The River and Earlier Trail
In 1999 the Humber River was designated as a Canadian Heritage River and included in the Canadian Heritage Rivers System, Canada’s national river conservation program. The Canadian Heritage River System promotes, protects and enhances Canada’s river heritage and helps insure Canada’s leading rivers are managed in a sustainable manner.
Archeological evidence of human life, extending back 12000 years, can be found along the course of the river. First Nations people occupied the watershed for most of this period. When Europeans arrived in early 1600s, they followed their First Nations guides along the Humber’s banks and beyond. Over the centuries the trail along the river became one of the main trade routes known as the Carrying Place Trail until the beginning of the 19th century when Young Street had supplanted it.
The Humber River has three branches: East, Main and West.
The towns and villages like Bolton, Kleinburg, Woodbridge and their smaller cousins were developed in the river’s watershed. Woodbridge got its name from the wooden bridge that once spanned the river.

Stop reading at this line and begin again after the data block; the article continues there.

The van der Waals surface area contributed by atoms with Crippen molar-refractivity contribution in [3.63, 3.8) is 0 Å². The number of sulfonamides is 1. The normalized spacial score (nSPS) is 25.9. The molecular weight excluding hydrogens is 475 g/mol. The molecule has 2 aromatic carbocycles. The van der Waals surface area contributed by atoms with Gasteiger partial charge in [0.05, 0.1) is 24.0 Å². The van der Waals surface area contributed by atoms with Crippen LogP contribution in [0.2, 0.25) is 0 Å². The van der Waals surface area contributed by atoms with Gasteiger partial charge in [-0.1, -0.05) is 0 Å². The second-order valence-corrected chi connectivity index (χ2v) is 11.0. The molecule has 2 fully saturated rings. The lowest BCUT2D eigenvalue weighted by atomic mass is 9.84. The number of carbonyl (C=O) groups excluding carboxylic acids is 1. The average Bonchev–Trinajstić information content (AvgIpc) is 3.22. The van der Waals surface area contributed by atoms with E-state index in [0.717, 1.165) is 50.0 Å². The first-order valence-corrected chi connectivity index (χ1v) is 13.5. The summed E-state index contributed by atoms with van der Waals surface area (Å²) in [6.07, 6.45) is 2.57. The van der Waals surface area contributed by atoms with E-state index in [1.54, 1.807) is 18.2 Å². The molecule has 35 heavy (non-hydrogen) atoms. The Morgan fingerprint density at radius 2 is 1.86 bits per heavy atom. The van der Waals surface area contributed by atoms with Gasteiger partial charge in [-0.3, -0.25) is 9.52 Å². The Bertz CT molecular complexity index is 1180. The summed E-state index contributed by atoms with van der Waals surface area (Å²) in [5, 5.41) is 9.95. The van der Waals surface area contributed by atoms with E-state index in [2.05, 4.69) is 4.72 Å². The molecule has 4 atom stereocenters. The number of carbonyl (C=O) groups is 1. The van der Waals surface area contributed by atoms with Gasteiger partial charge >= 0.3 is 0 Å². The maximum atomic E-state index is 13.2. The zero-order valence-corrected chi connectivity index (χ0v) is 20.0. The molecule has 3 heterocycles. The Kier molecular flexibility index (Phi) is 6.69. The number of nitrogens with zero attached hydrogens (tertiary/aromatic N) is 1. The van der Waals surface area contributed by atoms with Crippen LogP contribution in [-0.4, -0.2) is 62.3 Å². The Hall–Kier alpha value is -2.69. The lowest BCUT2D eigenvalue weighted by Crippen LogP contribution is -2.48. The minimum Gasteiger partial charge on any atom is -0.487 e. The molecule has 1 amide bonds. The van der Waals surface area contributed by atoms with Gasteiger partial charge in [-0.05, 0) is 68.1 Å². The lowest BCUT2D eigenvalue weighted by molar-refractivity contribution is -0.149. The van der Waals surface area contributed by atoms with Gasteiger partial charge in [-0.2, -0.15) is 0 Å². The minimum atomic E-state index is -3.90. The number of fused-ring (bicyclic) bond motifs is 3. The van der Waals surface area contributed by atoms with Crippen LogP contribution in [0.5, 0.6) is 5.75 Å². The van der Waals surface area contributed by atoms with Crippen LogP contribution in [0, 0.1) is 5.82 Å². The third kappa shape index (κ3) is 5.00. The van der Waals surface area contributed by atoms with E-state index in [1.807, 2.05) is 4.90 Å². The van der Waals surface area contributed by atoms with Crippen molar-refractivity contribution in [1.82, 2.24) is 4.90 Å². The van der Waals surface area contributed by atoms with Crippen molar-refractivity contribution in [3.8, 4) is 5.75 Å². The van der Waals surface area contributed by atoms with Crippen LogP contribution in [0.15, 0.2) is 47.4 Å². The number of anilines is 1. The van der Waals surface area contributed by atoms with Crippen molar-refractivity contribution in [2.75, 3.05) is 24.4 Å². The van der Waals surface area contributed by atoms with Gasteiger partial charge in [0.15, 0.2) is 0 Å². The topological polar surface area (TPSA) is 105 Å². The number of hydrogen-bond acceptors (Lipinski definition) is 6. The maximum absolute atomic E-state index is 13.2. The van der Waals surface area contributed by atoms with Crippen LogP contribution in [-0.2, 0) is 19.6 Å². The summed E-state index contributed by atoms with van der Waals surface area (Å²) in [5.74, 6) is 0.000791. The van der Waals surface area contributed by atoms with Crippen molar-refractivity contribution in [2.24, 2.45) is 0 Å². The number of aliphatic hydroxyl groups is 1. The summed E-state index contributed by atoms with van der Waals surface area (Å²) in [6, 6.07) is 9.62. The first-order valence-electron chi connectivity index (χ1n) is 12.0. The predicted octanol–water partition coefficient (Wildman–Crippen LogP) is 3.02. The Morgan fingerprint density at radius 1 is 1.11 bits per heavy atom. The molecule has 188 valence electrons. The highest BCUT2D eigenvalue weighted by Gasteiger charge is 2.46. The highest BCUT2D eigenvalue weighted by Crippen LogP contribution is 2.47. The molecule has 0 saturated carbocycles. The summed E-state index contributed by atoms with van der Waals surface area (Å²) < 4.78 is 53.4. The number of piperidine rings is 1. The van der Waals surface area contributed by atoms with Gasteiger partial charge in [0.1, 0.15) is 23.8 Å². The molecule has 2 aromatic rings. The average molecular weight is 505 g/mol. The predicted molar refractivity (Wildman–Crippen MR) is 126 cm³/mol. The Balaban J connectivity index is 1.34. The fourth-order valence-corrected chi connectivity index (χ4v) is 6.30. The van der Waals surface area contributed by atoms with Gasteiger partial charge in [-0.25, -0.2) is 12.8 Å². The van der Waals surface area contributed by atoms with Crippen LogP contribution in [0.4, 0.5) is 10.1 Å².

Almost 143 species of breeding birds nest or migrate through the Humber River watershed. Surveys have identified 30 mammal species, 61 fish species, 10 species of reptile and 14 different kinds of amphibians that live and breed in the watershed. The watershed is also home to 918 species of plants.
The Humber River watershed encompasses 600 lakes, ponds and reservoirs, and 750 tributaries.
The local Mississauga people called the river Kabechenong which meant “gathering place to tie up”, while the English and French maps marked it as either the Toronto River or St. John’s River. After the Toronto purchase in 1787 Upper Canada’s first Lieutenant Governor John Graves Simcoe renamed the river to Humber, after a river in Yorkshire, England.
CANADIAN RIVERS DAY CELEBRATION ON THE HUMBER.
A short film by Yuestas David.
This Toronto and Region Conservation Authority event was held in 2014 with Mississaugas of the New Credit First Nations and Metis participation.
The Map of TORONTO CARRYING PLACE (1619 - 1793)